• An aiming system, including one or more aiming light assemblies, is supported on the module 40, and is offset from the imaging system. The aiming system is operative for projecting on the target 24 an aiming mark 60 (see FIG. 2). The aiming light assemblies are spaced apart along the horizontal X-axis at opposite sides of the imaging sensor 10. Each aiming light assembly includes an aiming light emitting diode (LED) 42, preferably, but not necessarily, mounted on the circuit board 38; a generally linear aiming aperture 46 that extends along the horizontal X-axis in front of the respective LED 42; and a toroidal aiming lens 44 mounted away from its respective LED 42 and, as more fully described below, is integrated with the window 26. Each aiming LED 42, aiming lens 44 and aiming aperture 46 are centered and lie along a respective aiming axis 48. The aiming axes 48 generally lie in a common plane and are generally parallel to one another. As shown, the aiming LEDs 42 and the sensor 10 are mounted along a common horizontal axis, but this need not be the case, since the aiming LEDs 42 can be mounted either above or below the imager 10. Advantageously, the imaging axis 18 lies in the same plane and is generally parallel to the aiming axes 48.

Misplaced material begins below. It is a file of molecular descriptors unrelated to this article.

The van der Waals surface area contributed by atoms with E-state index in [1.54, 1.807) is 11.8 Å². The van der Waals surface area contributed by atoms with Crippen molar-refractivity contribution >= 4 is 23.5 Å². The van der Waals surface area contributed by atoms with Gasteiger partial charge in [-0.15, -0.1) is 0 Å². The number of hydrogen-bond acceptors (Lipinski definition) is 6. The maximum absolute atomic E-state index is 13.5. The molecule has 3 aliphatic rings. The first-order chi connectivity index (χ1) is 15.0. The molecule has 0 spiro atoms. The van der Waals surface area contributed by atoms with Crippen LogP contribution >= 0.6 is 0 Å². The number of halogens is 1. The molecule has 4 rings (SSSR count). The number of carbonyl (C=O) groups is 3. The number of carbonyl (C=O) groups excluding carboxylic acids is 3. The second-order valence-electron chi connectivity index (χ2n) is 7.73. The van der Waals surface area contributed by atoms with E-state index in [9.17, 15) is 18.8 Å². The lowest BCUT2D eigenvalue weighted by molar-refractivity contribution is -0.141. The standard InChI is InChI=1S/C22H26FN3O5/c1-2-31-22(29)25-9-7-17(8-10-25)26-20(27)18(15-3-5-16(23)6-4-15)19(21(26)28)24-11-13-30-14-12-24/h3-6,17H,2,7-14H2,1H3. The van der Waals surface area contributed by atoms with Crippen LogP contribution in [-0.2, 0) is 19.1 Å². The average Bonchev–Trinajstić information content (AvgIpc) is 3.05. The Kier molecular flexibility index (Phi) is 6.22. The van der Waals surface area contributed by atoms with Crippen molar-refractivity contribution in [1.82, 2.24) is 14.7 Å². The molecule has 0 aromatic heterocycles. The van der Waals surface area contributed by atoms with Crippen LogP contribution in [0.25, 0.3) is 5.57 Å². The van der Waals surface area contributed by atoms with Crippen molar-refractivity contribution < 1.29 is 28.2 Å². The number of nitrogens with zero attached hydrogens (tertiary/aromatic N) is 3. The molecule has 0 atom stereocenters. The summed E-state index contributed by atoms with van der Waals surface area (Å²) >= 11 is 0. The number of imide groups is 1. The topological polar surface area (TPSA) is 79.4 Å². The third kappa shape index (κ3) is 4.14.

• The aiming light assemblies are operative for directing the aiming light emitted from each aiming LED 42 through the respective aperture 46 and the respective aiming lens 44 along the respective aiming axis 48 over an angular aiming field 52 that is centered on the respective aiming axis 48 at the target 24. On the target 24, these aiming fields 52 describe a pair of aiming light lines 50, each having a predetermined brightness. The aiming light lines 50 are collinear along the horizontal X-axis. The aiming light lines 50 have inner linear end regions 50A that extend past the imaging axis 18 and that overlap on the target 24 to form a bright, linear, aiming mark 60 having a brightness greater than the predetermined brightness due to the superposition of the inner linear end regions 50A to visually indicate a center area of the field of view 20 over the range of working distances. Thus, the operator can position the aiming mark 60 on the target 24, and the target 24 will be substantially centered in the imaging field of view 20. The aiming light lines 50 also have outer linear end regions 50B that extend along the horizontal X-axis toward, and that visually indicate, approximate boundary zones or end limits of the field of view 20 over the range of working distances. Thus, the operator is guided to position the outer linear end regions 50B on the target 24, such that the target 24 will be substantially contained entirely within the imaging field of view 20.